Keywords: Case report, Ceramic, Endocrown, Minimal invasive restoration, Molars, Onlay, Preparation, Tissue preservation.
Posterior minimal invasive restorations are nowadays a very common treatment option in clinical practice; it’s considered a suitable solution for cases of cavities with extended coronal destruction.1,2 This type of restoration offers new approaches with the use of new materials. Moreover, the use of adhesion for restorations has changed some fundamental principles of classic dentistry and has led to some advantages3 tissue conservation, function, sealing, and esthetics;4 nevertheless, for a good prognosis, a specific clinical protocol should be followed: the right and careful indication, the right evaluation of preparation design, the good choice of material, adequate impression and bonding protocol4 as well as the isolated procedures that should be carefully used to get predictable result.5
The use of full glass-ceramic crown restorations in endodontically treated molars remains problematic for many practitioners. Minimally invasive alternatives to the full post- and core-supported prostheses endocrowns as a treatment modality were brought in 1999 by Bindl and Mörmann.5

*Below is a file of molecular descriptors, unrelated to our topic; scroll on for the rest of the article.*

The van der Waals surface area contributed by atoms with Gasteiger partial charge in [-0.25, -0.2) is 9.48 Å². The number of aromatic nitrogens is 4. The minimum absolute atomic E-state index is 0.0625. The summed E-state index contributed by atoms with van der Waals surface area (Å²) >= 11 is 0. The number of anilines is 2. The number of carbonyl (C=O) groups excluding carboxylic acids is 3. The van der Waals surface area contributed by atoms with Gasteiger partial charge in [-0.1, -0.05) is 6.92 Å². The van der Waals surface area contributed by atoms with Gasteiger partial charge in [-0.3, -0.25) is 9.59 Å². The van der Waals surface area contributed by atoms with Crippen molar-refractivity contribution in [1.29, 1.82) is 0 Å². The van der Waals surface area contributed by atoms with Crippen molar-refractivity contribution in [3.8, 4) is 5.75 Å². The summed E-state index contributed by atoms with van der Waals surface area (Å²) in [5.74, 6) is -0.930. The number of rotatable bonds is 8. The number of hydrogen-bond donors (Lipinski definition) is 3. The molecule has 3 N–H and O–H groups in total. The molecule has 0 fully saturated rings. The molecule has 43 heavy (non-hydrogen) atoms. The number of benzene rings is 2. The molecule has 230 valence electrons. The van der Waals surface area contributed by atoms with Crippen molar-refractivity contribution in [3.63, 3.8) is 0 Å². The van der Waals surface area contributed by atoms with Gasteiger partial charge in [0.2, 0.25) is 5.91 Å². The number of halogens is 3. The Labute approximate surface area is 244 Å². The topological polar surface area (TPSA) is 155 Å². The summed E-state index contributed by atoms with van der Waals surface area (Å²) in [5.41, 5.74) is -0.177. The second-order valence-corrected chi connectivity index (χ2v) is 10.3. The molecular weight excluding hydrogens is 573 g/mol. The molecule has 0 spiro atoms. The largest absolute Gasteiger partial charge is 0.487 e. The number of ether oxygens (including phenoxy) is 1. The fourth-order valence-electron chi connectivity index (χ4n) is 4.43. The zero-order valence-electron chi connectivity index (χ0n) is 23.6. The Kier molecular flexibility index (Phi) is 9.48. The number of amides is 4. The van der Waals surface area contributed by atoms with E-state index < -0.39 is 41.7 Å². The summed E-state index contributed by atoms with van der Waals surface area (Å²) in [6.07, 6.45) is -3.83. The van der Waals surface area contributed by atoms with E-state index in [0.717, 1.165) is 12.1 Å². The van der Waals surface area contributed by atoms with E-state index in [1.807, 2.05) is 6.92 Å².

In 2008, Magne and Knezevic developed the correct choice of restorative materials considering ceramics and composites in intracoronal molar restorations.6,7 Using this concept for maxillary premolars and maxillary incisors was an idea given by many authors throughout their studies, but they require more evidence to support it.
The endocrown is a monolithic ceramic bonded structure having a butt joint with increased enamel for better adhesion. The endocrown enters the pulp cavity but not the root canal. A new generation of ceramics and assembly materials may make this treatment option an alternative to conventional restorations.
The revolutionary concept is based on a specific preparation that can be used in order to adapt the restoration to the remaining tissue, not the opposite.6